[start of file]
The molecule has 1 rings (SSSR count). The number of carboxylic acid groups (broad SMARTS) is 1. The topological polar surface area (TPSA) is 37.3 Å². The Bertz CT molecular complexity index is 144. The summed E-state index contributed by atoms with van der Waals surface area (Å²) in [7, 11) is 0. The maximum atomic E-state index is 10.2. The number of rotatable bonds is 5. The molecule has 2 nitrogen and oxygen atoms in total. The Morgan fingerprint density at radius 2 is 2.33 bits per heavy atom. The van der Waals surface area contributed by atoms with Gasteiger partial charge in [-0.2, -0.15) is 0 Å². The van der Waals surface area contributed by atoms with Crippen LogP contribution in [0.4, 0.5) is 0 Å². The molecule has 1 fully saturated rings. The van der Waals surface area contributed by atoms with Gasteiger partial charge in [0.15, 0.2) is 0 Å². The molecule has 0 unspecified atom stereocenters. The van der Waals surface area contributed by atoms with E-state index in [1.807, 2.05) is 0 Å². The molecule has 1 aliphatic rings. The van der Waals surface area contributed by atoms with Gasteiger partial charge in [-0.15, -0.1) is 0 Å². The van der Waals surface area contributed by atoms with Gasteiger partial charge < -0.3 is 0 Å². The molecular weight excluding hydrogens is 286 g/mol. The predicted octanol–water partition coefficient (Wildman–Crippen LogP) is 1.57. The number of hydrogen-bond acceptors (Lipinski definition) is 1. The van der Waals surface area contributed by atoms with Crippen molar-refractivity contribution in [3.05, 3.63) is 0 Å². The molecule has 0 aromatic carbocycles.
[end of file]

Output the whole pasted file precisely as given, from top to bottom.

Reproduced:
The molecule has 1 rings (SSSR count). The number of carboxylic acid groups (broad SMARTS) is 1. The topological polar surface area (TPSA) is 37.3 Å². The Bertz CT molecular complexity index is 144. The summed E-state index contributed by atoms with van der Waals surface area (Å²) in [7, 11) is 0. The maximum atomic E-state index is 10.2. The number of rotatable bonds is 5. The molecule has 2 nitrogen and oxygen atoms in total. The Morgan fingerprint density at radius 2 is 2.33 bits per heavy atom. The van der Waals surface area contributed by atoms with Gasteiger partial charge in [-0.2, -0.15) is 0 Å². The van der Waals surface area contributed by atoms with Crippen LogP contribution in [0.4, 0.5) is 0 Å². The molecule has 1 fully saturated rings. The van der Waals surface area contributed by atoms with Gasteiger partial charge in [0.15, 0.2) is 0 Å². The molecule has 0 unspecified atom stereocenters. The van der Waals surface area contributed by atoms with E-state index in [1.807, 2.05) is 0 Å². The molecule has 1 aliphatic rings. The van der Waals surface area contributed by atoms with Gasteiger partial charge in [-0.15, -0.1) is 0 Å². The van der Waals surface area contributed by atoms with Gasteiger partial charge < -0.3 is 0 Å². The molecular weight excluding hydrogens is 286 g/mol. The predicted octanol–water partition coefficient (Wildman–Crippen LogP) is 1.57. The number of hydrogen-bond acceptors (Lipinski definition) is 1. The van der Waals surface area contributed by atoms with Crippen molar-refractivity contribution in [3.05, 3.63) is 0 Å². The molecule has 0 aromatic carbocycles.